Background: Sub-optimal discharge preparation during hospitalization may adversely impact safety and lead to a poor patient experience. As part of an AHRQ-funded study, we designed and developed interactive digital health tools (Figure 1) to engage patients and caregivers in self-assessing discharge preparedness: an educational video and 16-item discharge checklist addressing 4 domains (understanding the plan, medications, self-care, follow-up) administered to patients 24-48 hrs prior to their expected discharge date (EDD); a safety dashboard integrated into the electronic health record (Epic, Inc.) displaying patient-reported discharge concerns from the checklist for clinicians to view in real-time; and a mechanism for patients to request secure text messaging with a physician to address issues that arise after discharge for up to 7-days. The purpose of this study was to evaluate our implementation experience.

Methods: This IRB approved study was conducted on general medicine units at a large academic medical center in Boston, MA from 1/2018 through 8/2018. Research assistants approached patients or a designated healthcare proxy for enrollment. Research assistants coached patients/caregivers to watch the video and complete the checklist on a mobile device (patient portal or web-based REDCap survey). We categorized reasons for non-participation. We used descriptive statistics to quantify frequency of patient-reported discharge concerns by domain as well as usage of each component. We used a 2-person consensus approach to analyze qualitative data collected from interviews and focus groups of patients and clinicians to identify implementation barriers.

Results: Of 756 patient-admissions, the discharge checklist was successfully submitted for 510 (67.5%) patients (480 unique patients, mean age of 58.6 ±17.9 yrs; 230 (45.1%) male; 340 (66.7%) Caucasian; 305 (59.8%) government insurance, mean LOS of 8.78±7.93 days). For the remaining 246 patient-admissions, the patient was unavailable (126); not appropriate per nurse (97); declined to participate (41); did not speak English / no caregiver was available (33); did not respond by email when reminded (8); or encountered technical issues (8). The video was watched prior to completing the checklist in 416 (81.6%) patient-admissions. On average, patients reported 4.24 concerns based on checklist responses, most commonly about medications (30.7%) and follow-up (30.3%). In 210 (41.2%) patient-admissions, a member of the patient’s care team–most often a nurse–accessed the dashboard discharge column to view concerns. For 422 patient-admissions in which secure messaging was offered, 141 (33.4%) patients provided their mobile number during checklist submission; of these, a communication thread was initiated by a physician for 3 (2.1%) discharges. From our qualitative analysis, we identified 10 key implementation barriers.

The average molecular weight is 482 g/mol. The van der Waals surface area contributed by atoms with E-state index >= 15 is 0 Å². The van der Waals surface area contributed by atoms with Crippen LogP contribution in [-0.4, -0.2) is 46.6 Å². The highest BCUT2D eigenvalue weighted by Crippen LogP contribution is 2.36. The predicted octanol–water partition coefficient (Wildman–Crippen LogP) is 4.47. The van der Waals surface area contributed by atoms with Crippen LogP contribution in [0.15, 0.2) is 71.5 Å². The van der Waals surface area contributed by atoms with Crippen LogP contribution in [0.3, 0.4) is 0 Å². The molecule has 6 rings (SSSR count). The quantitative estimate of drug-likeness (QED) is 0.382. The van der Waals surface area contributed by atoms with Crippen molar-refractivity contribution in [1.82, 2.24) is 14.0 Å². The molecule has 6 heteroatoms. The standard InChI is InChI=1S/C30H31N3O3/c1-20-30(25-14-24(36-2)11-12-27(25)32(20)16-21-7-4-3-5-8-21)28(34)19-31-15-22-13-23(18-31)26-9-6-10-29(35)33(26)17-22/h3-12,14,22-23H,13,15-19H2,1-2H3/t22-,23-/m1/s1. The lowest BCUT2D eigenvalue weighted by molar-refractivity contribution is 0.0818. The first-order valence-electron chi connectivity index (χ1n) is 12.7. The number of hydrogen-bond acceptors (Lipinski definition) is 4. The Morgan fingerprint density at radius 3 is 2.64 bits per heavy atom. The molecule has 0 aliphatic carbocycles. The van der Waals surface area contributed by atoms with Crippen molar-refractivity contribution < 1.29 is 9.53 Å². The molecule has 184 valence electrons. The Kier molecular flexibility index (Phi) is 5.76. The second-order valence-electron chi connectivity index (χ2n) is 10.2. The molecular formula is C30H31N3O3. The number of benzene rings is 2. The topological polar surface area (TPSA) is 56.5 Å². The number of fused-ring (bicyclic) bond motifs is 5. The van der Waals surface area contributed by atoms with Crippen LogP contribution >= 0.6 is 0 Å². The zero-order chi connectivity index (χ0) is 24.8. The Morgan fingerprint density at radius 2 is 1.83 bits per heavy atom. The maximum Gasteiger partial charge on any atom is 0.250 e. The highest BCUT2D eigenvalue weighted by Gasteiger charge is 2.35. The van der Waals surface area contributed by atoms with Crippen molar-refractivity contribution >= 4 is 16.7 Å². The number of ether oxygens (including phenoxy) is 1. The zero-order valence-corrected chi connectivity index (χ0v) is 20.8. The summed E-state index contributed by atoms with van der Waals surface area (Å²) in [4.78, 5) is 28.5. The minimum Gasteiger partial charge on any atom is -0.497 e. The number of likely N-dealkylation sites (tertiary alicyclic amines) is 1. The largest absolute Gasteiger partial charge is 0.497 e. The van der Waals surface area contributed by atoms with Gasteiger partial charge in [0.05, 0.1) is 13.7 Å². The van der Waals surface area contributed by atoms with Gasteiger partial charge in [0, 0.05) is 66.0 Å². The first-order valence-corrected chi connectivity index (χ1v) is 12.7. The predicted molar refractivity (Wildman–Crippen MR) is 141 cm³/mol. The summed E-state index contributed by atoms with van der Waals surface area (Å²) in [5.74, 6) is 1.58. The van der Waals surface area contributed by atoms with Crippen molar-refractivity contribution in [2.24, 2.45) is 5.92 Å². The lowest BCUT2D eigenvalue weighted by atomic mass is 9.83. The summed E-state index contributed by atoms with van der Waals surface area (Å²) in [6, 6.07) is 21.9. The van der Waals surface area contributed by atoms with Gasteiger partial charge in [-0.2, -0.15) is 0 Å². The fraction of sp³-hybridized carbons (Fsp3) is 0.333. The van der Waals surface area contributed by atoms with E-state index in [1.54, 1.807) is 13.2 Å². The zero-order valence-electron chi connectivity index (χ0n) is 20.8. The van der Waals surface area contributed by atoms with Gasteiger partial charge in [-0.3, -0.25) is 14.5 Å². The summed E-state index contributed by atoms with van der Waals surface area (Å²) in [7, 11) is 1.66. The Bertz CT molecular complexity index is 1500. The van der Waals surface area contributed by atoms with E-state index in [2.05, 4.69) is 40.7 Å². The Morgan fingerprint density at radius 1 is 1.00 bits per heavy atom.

Conclusions: Most patients approached were willing to watch a video and complete a checklist to self-assess discharge preparation, and many reported concerns about medications and follow-up. Use of the dashboard by clinicians was modest and could be improved by improving specificity of patient-reported concerns, linking to clinical actions, and stratifying patients by readmission risk. Novel features, such as post-discharge texting, likely require institutional and policy-level changes to facilitate adoption. The strategies (Table 2) we propose could help address implementation barriers and promote adoption.

IMAGE 1: Figure 1 & Table 1

IMAGE 2: Table 2